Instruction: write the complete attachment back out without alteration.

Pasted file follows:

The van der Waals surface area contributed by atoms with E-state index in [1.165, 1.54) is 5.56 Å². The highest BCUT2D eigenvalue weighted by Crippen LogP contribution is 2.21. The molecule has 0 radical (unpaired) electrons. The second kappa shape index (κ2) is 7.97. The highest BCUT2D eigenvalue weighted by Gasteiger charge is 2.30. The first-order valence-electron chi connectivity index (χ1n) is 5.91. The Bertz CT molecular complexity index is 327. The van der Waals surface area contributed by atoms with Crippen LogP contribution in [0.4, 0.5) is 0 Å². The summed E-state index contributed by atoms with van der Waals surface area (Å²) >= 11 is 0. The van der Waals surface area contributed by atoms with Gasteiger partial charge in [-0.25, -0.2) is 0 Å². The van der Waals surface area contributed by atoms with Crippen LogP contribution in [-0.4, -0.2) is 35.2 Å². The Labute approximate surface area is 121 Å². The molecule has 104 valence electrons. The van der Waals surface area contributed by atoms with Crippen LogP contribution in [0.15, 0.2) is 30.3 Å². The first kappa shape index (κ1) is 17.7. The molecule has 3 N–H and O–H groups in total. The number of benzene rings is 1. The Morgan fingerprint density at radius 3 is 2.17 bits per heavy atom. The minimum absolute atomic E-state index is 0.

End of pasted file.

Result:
The van der Waals surface area contributed by atoms with E-state index in [1.165, 1.54) is 5.56 Å². The highest BCUT2D eigenvalue weighted by Crippen LogP contribution is 2.21. The molecule has 0 radical (unpaired) electrons. The second kappa shape index (κ2) is 7.97. The highest BCUT2D eigenvalue weighted by Gasteiger charge is 2.30. The first-order valence-electron chi connectivity index (χ1n) is 5.91. The Bertz CT molecular complexity index is 327. The van der Waals surface area contributed by atoms with Crippen LogP contribution in [0.4, 0.5) is 0 Å². The summed E-state index contributed by atoms with van der Waals surface area (Å²) >= 11 is 0. The van der Waals surface area contributed by atoms with Gasteiger partial charge in [-0.25, -0.2) is 0 Å². The van der Waals surface area contributed by atoms with Crippen LogP contribution in [-0.4, -0.2) is 35.2 Å². The Labute approximate surface area is 121 Å². The molecule has 104 valence electrons. The van der Waals surface area contributed by atoms with Crippen LogP contribution in [0.15, 0.2) is 30.3 Å². The first kappa shape index (κ1) is 17.7. The molecule has 3 N–H and O–H groups in total. The number of benzene rings is 1. The Morgan fingerprint density at radius 3 is 2.17 bits per heavy atom. The minimum absolute atomic E-state index is 0.